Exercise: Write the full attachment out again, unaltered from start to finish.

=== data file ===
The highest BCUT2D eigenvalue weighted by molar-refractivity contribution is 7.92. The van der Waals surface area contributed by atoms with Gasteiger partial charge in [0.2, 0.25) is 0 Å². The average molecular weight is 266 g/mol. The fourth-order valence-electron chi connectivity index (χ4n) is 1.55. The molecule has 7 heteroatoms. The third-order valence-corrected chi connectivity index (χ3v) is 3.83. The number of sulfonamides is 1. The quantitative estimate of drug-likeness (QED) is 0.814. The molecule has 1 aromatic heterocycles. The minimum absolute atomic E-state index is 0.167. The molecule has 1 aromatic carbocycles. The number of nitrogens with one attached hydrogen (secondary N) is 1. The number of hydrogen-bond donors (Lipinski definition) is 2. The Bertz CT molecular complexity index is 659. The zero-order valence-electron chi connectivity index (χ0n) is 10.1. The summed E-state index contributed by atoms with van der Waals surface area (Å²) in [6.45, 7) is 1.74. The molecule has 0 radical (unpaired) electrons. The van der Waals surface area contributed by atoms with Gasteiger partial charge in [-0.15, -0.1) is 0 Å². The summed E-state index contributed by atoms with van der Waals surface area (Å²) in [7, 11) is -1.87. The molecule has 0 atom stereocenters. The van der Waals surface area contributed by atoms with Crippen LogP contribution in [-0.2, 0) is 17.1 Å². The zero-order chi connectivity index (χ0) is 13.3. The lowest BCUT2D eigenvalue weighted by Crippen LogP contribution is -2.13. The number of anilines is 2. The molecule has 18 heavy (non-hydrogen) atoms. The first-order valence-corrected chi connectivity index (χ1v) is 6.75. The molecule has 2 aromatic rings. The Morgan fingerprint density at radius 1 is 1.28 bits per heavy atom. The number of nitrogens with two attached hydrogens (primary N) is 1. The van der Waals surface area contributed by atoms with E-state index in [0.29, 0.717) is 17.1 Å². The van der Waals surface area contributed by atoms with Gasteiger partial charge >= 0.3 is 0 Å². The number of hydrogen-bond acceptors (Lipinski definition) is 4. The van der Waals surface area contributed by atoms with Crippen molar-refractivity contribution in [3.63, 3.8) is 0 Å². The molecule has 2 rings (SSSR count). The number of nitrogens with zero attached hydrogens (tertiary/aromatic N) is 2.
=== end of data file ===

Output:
The highest BCUT2D eigenvalue weighted by molar-refractivity contribution is 7.92. The van der Waals surface area contributed by atoms with Gasteiger partial charge in [0.2, 0.25) is 0 Å². The average molecular weight is 266 g/mol. The fourth-order valence-electron chi connectivity index (χ4n) is 1.55. The molecule has 7 heteroatoms. The third-order valence-corrected chi connectivity index (χ3v) is 3.83. The number of sulfonamides is 1. The quantitative estimate of drug-likeness (QED) is 0.814. The molecule has 1 aromatic heterocycles. The minimum absolute atomic E-state index is 0.167. The molecule has 1 aromatic carbocycles. The number of nitrogens with one attached hydrogen (secondary N) is 1. The number of hydrogen-bond donors (Lipinski definition) is 2. The Bertz CT molecular complexity index is 659. The zero-order valence-electron chi connectivity index (χ0n) is 10.1. The summed E-state index contributed by atoms with van der Waals surface area (Å²) in [6.45, 7) is 1.74. The molecule has 0 radical (unpaired) electrons. The van der Waals surface area contributed by atoms with Gasteiger partial charge in [-0.15, -0.1) is 0 Å². The summed E-state index contributed by atoms with van der Waals surface area (Å²) in [7, 11) is -1.87. The molecule has 0 atom stereocenters. The van der Waals surface area contributed by atoms with Crippen LogP contribution in [-0.2, 0) is 17.1 Å². The zero-order chi connectivity index (χ0) is 13.3. The lowest BCUT2D eigenvalue weighted by Crippen LogP contribution is -2.13. The number of anilines is 2. The molecule has 18 heavy (non-hydrogen) atoms. The first-order valence-corrected chi connectivity index (χ1v) is 6.75. The molecule has 2 aromatic rings. The Morgan fingerprint density at radius 1 is 1.28 bits per heavy atom. The number of nitrogens with two attached hydrogens (primary N) is 1. The van der Waals surface area contributed by atoms with E-state index in [0.29, 0.717) is 17.1 Å². The van der Waals surface area contributed by atoms with Gasteiger partial charge >= 0.3 is 0 Å². The number of hydrogen-bond acceptors (Lipinski definition) is 4. The van der Waals surface area contributed by atoms with Crippen molar-refractivity contribution in [3.63, 3.8) is 0 Å². The molecule has 2 rings (SSSR count). The number of nitrogens with zero attached hydrogens (tertiary/aromatic N) is 2.